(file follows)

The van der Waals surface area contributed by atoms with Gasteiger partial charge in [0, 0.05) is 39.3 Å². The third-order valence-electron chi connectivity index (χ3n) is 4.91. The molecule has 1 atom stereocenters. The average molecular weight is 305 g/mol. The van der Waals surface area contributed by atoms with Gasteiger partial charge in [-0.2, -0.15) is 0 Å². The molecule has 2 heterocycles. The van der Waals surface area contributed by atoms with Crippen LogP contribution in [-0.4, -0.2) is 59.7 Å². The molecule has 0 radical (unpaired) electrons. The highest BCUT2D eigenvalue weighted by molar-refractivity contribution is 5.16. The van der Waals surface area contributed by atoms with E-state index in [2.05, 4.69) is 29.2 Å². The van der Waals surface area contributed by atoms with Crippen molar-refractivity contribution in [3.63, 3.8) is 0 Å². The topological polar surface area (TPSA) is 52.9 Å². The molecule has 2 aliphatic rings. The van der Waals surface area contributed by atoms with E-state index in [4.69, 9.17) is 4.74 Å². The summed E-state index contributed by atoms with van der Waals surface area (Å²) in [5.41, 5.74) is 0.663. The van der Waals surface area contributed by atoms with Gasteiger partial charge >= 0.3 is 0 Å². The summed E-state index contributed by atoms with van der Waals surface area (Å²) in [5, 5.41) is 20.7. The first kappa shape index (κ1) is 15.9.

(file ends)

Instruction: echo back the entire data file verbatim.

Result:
The van der Waals surface area contributed by atoms with Gasteiger partial charge in [0, 0.05) is 39.3 Å². The third-order valence-electron chi connectivity index (χ3n) is 4.91. The molecule has 1 atom stereocenters. The average molecular weight is 305 g/mol. The van der Waals surface area contributed by atoms with Gasteiger partial charge in [-0.2, -0.15) is 0 Å². The molecule has 2 heterocycles. The van der Waals surface area contributed by atoms with Crippen LogP contribution in [-0.4, -0.2) is 59.7 Å². The molecule has 0 radical (unpaired) electrons. The highest BCUT2D eigenvalue weighted by molar-refractivity contribution is 5.16. The van der Waals surface area contributed by atoms with E-state index in [2.05, 4.69) is 29.2 Å². The van der Waals surface area contributed by atoms with Crippen molar-refractivity contribution in [3.63, 3.8) is 0 Å². The topological polar surface area (TPSA) is 52.9 Å². The molecule has 2 aliphatic rings. The van der Waals surface area contributed by atoms with E-state index in [4.69, 9.17) is 4.74 Å². The summed E-state index contributed by atoms with van der Waals surface area (Å²) in [5.41, 5.74) is 0.663. The van der Waals surface area contributed by atoms with Gasteiger partial charge >= 0.3 is 0 Å². The summed E-state index contributed by atoms with van der Waals surface area (Å²) in [5, 5.41) is 20.7. The first kappa shape index (κ1) is 15.9.